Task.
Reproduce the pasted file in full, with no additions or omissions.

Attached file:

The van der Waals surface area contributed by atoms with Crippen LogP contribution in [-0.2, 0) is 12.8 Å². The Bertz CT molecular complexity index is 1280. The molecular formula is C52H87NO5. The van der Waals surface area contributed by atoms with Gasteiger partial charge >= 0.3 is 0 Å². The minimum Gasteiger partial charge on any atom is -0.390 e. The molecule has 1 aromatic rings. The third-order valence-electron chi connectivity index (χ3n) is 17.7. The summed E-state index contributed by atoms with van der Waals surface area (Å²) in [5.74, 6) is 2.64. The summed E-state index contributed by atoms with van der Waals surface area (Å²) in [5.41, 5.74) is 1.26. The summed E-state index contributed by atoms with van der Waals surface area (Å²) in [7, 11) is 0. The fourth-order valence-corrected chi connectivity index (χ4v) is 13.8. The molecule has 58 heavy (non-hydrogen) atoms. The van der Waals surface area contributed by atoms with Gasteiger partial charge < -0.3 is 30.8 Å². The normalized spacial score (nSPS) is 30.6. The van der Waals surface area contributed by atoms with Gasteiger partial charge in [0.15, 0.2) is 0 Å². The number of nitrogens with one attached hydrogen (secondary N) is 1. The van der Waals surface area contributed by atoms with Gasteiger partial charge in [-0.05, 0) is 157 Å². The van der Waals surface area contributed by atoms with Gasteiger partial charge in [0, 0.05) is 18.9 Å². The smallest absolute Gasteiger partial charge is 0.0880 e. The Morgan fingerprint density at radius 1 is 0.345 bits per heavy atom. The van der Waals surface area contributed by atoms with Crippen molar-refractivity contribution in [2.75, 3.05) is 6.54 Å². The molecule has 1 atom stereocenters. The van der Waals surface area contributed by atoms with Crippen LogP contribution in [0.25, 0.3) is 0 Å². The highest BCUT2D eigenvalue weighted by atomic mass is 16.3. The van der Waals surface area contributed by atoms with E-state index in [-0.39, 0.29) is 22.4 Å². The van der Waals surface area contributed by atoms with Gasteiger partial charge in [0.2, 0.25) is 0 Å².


The van der Waals surface area contributed by atoms with Crippen LogP contribution in [-0.2, 0) is 12.8 Å². The Bertz CT molecular complexity index is 1280. The molecular formula is C52H87NO5. The van der Waals surface area contributed by atoms with Gasteiger partial charge >= 0.3 is 0 Å². The minimum Gasteiger partial charge on any atom is -0.390 e. The molecule has 1 aromatic rings. The third-order valence-electron chi connectivity index (χ3n) is 17.7. The summed E-state index contributed by atoms with van der Waals surface area (Å²) in [5.74, 6) is 2.64. The summed E-state index contributed by atoms with van der Waals surface area (Å²) in [5.41, 5.74) is 1.26. The summed E-state index contributed by atoms with van der Waals surface area (Å²) in [7, 11) is 0. The fourth-order valence-corrected chi connectivity index (χ4v) is 13.8. The molecule has 58 heavy (non-hydrogen) atoms. The van der Waals surface area contributed by atoms with Gasteiger partial charge < -0.3 is 30.8 Å². The normalized spacial score (nSPS) is 30.6. The van der Waals surface area contributed by atoms with Gasteiger partial charge in [0.15, 0.2) is 0 Å². The number of nitrogens with one attached hydrogen (secondary N) is 1. The van der Waals surface area contributed by atoms with Gasteiger partial charge in [-0.05, 0) is 157 Å². The van der Waals surface area contributed by atoms with Gasteiger partial charge in [0, 0.05) is 18.9 Å². The smallest absolute Gasteiger partial charge is 0.0880 e. The Morgan fingerprint density at radius 1 is 0.345 bits per heavy atom. The van der Waals surface area contributed by atoms with Crippen molar-refractivity contribution in [2.75, 3.05) is 6.54 Å². The molecule has 1 atom stereocenters. The van der Waals surface area contributed by atoms with Crippen LogP contribution in [0.25, 0.3) is 0 Å². The highest BCUT2D eigenvalue weighted by atomic mass is 16.3. The van der Waals surface area contributed by atoms with E-state index in [-0.39, 0.29) is 22.4 Å². The van der Waals surface area contributed by atoms with Gasteiger partial charge in [0.2, 0.25) is 0 Å².